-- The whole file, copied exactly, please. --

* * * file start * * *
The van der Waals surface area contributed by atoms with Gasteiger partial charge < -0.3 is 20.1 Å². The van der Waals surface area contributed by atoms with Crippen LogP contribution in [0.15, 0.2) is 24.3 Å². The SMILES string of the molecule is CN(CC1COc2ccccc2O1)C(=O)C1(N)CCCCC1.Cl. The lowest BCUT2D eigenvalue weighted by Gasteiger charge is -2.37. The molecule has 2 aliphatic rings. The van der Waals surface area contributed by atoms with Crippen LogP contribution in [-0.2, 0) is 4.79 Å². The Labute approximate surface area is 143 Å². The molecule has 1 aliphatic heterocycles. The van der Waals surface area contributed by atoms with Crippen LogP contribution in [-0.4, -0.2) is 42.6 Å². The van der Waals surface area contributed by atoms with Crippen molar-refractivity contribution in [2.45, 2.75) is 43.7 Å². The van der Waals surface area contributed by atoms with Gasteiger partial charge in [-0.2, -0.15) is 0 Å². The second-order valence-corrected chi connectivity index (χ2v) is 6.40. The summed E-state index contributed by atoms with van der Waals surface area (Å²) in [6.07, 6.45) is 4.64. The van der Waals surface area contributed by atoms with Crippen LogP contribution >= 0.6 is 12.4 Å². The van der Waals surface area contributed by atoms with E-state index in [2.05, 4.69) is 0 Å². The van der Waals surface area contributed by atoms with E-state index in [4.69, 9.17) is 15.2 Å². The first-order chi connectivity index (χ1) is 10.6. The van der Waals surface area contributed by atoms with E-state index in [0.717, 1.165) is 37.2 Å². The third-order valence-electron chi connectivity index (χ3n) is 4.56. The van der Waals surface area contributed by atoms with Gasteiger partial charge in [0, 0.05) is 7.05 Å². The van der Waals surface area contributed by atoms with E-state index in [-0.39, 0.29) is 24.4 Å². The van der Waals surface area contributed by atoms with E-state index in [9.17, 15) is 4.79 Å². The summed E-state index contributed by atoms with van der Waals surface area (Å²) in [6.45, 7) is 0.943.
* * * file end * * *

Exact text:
The van der Waals surface area contributed by atoms with Gasteiger partial charge < -0.3 is 20.1 Å². The van der Waals surface area contributed by atoms with Crippen LogP contribution in [0.15, 0.2) is 24.3 Å². The SMILES string of the molecule is CN(CC1COc2ccccc2O1)C(=O)C1(N)CCCCC1.Cl. The lowest BCUT2D eigenvalue weighted by Gasteiger charge is -2.37. The molecule has 2 aliphatic rings. The van der Waals surface area contributed by atoms with Crippen LogP contribution in [-0.2, 0) is 4.79 Å². The Labute approximate surface area is 143 Å². The molecule has 1 aliphatic heterocycles. The van der Waals surface area contributed by atoms with Crippen LogP contribution in [-0.4, -0.2) is 42.6 Å². The van der Waals surface area contributed by atoms with Crippen molar-refractivity contribution in [2.45, 2.75) is 43.7 Å². The van der Waals surface area contributed by atoms with Gasteiger partial charge in [-0.2, -0.15) is 0 Å². The second-order valence-corrected chi connectivity index (χ2v) is 6.40. The summed E-state index contributed by atoms with van der Waals surface area (Å²) in [6.07, 6.45) is 4.64. The van der Waals surface area contributed by atoms with Crippen LogP contribution >= 0.6 is 12.4 Å². The van der Waals surface area contributed by atoms with E-state index in [2.05, 4.69) is 0 Å². The van der Waals surface area contributed by atoms with E-state index in [4.69, 9.17) is 15.2 Å². The first-order chi connectivity index (χ1) is 10.6. The van der Waals surface area contributed by atoms with E-state index in [0.717, 1.165) is 37.2 Å². The third-order valence-electron chi connectivity index (χ3n) is 4.56. The van der Waals surface area contributed by atoms with Gasteiger partial charge in [0, 0.05) is 7.05 Å². The van der Waals surface area contributed by atoms with E-state index in [-0.39, 0.29) is 24.4 Å². The van der Waals surface area contributed by atoms with E-state index in [9.17, 15) is 4.79 Å². The summed E-state index contributed by atoms with van der Waals surface area (Å²) in [6.45, 7) is 0.943.